Corey started playing hockey after the Chicago Blackhawks won the Stanley Cup in 2010. He quickly mastered skating, which led to a club team and a childhood filled with predawn practices and weekend tournaments. In a sport where most young players want to be forwards, he agreed to be a defenseman because he was one of the few who could skate well backward.
“He was the kid who did whatever you told him to do and never complained,” said Chris Hall, a parent who is president of the Naperville North Hockey Club. “He was a dependable kid from an involved family. You could count on him to be at every practice and every game.”
During his final season, Corey was the only player on the Naperville North team who wasn’t called for a single penalty. It’s an unusual statistic for someone playing his rough-and-tumble position, and one made even more surprising given that Naperville North led the conference in penalties at one point.
“It says everything about Corey,” Hall said. “He wasn’t taking runs at people or throwing elbows. He played the game his way and was very good at it.”
The Chicago Tribune pieced together what happened to Corey through documents from police and the DuPage County coroner, obtained under the state Freedom of Information Act, and interviews with his parents, friends and others.
The police reports were heavily redacted and withheld all information about the confrontation at the high school less than two hours before Corey killed himself. The Tribune, though, obtained from other sources a less-redacted copy of the police reports, including the report written by the officer who questioned Corey.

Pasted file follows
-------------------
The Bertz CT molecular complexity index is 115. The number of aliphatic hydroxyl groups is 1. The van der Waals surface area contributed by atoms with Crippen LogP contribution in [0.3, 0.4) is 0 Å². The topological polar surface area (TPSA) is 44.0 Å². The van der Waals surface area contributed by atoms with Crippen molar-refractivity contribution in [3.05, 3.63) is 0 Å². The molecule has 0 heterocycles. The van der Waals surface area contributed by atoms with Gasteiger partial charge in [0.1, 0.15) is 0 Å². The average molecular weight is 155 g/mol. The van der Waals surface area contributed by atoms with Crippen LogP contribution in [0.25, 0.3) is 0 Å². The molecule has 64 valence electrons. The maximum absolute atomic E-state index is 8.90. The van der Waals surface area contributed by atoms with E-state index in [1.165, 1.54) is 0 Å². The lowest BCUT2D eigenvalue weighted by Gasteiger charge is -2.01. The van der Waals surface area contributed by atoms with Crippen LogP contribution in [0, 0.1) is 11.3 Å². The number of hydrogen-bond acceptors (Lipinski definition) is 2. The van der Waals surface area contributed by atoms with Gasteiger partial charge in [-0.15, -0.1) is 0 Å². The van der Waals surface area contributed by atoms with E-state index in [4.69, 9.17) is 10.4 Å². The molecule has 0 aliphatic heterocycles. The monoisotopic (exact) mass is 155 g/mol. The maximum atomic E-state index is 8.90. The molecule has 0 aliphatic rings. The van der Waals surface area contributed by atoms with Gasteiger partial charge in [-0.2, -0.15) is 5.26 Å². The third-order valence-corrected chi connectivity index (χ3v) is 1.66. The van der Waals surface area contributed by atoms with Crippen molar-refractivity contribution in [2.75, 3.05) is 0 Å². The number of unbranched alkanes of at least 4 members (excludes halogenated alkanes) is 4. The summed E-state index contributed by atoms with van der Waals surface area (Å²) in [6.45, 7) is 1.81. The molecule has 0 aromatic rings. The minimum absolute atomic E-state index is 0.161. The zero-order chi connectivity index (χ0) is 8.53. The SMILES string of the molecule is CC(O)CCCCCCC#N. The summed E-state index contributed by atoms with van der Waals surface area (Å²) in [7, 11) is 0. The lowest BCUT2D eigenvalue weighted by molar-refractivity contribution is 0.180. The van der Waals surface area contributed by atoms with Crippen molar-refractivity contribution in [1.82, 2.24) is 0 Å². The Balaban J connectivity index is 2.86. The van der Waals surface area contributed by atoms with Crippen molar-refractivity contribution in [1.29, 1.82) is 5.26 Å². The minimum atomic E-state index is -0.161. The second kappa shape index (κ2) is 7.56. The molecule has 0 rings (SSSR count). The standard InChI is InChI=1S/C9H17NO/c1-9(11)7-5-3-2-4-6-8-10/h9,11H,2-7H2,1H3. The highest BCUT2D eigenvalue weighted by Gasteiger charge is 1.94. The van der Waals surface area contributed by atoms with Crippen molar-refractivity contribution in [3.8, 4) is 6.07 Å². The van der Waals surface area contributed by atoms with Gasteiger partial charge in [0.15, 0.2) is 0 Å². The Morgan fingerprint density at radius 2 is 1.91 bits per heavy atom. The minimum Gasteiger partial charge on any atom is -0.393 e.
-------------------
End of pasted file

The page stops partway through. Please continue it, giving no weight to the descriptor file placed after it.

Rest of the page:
The DuPage County coroner’s office released its report, which shows that police described the case as a “child pornography” investigation.
In a statement, Naperville Police Chief Robert Marshall called Corey’s death a tragedy but said the officer who questioned him acted properly.
“At the time of the incident, the Police Department determined that the school resource officer followed proper policies and procedures,” Marshall said.
Naperville District 203 officials also provided a statement saying the district was “incredibly saddened by Corey’s death,” but believed it handled the situation appropriately.
On Jan. 11, records show, a female classmate told a dean that she had learned that Corey had a recording of a sexual encounter they had shortly before Christmas, and believed he had played it for friends. Police described her as “mortified,” according to the coroner’s report.
The Tribune could not reach the girl’s family.
At lunch that Wednesday, Corey was showing friends the giant Wal-Mart sandwich his mother had packed for him when a school administrator walked up and asked to speak with him. Walgren followed him to an office, where a school dean and a Naperville police officer assigned to the campus were waiting for him.
Officer Brett Heun asked Corey if he could download the contents of his phone and remove the “illegal items,” according to a police report. Police told the coroner’s office that Corey consented to the request and was “very cooperative, forthright and did not appear to be scared.”
The recording the officer sought ended up being a video file with no discernible images. Police described it as “very dark” and “more of only audio.” A lawyer for the family said nothing can be seen in the recording.
According to the redacted police records, the officer and school dean spoke with Corey about the recording for 18 minutes before trying to reach his parents.
Illinois law requires police to “immediately make a reasonable attempt to notify the parent” after a minor is taken into custody. Unless a juvenile believes that he is free to stop the questioning and walk out of the room, according to a legal expert, he is considered to be in police custody.